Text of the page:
Pandora Believes Radio Experience Will Beat Jukebox Services

Although the streaming music market is still relatively new, there is considerable consumer demand for a digital radio-style option. While jukebox services such as Spotify and music stores from Apple and Google receive a significant amount of attention, the market for Pandora has been steadily growing. Pandora continues to promote its unique radio-style approach as a great way to enjoy music in spite of growing competition from other online services.

“Pandora now has 71.2 million users, up 30 percent over the same time last year, and they listened to 3.88 billion hours of music in the quarter, up 18 percent,” reports The Wall Street Journal.

Pandora claims that it now accounts for about 7.1 percent of all U.S. radio listening, which is up from 6 percent last year. However, despite these numbers, the company continues to struggle with profits.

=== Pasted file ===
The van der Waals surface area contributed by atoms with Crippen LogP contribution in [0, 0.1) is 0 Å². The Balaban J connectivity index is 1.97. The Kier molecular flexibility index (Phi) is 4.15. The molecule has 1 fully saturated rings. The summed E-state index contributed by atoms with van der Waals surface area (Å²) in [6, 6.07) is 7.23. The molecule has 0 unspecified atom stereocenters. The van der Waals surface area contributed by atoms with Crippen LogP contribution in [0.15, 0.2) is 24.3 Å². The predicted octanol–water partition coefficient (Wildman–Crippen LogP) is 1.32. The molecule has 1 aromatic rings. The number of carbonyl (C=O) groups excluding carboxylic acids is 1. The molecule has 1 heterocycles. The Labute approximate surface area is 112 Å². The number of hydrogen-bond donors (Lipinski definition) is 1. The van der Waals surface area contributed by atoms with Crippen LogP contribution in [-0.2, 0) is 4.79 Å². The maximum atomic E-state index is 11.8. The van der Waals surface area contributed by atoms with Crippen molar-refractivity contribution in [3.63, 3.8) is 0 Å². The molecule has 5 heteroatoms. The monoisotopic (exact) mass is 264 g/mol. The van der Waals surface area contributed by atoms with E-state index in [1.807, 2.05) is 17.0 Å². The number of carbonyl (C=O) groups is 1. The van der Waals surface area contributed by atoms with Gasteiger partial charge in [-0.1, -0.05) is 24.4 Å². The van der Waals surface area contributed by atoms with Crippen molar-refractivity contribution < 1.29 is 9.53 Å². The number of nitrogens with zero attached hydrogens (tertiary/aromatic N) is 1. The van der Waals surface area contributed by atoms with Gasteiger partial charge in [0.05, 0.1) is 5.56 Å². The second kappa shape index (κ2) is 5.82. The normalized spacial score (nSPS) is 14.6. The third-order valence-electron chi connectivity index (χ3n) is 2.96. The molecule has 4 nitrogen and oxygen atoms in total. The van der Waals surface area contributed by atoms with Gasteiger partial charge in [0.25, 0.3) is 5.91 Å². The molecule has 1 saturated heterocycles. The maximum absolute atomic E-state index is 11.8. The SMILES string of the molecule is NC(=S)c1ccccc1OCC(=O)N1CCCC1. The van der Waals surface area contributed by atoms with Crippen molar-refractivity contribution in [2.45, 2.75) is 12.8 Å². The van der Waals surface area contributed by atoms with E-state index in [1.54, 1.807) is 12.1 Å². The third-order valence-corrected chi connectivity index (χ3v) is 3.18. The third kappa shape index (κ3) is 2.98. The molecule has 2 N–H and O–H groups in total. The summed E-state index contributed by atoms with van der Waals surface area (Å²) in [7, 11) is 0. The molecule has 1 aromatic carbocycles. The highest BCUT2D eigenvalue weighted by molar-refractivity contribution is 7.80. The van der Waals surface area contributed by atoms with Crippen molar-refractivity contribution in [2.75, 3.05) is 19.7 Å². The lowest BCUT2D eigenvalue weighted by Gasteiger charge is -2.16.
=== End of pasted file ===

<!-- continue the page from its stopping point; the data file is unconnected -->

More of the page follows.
“The company made a $7.8 million net loss for the quarter, up from a $5.4 million loss a year earlier, even though revenues rose 55 percent to $157 million,” explains WSJ.

However, mobile ads may help turn things around. “Mobile ads are proving to be the emerging star of the business, with mobile revenue up 92 percent to $116 million,” according to the article.

While Pandora is unique in terms of being similar to radio, where a stream of music is chosen for listeners, it is not the only company to have this idea. Apple announced its plan for an iTunes Radio service in July. While this will likely provide additional competition for Pandora, the company is not worried.

“I’ve never seen an analysis that identifies an effect from any competitor,” said CEO Joe Kennedy. “We don’t see the picture changing.”

The only thing changing right now for Pandora is that it is removing the 40 hour per month maximum listening cap due to increased revenue from mobile ads.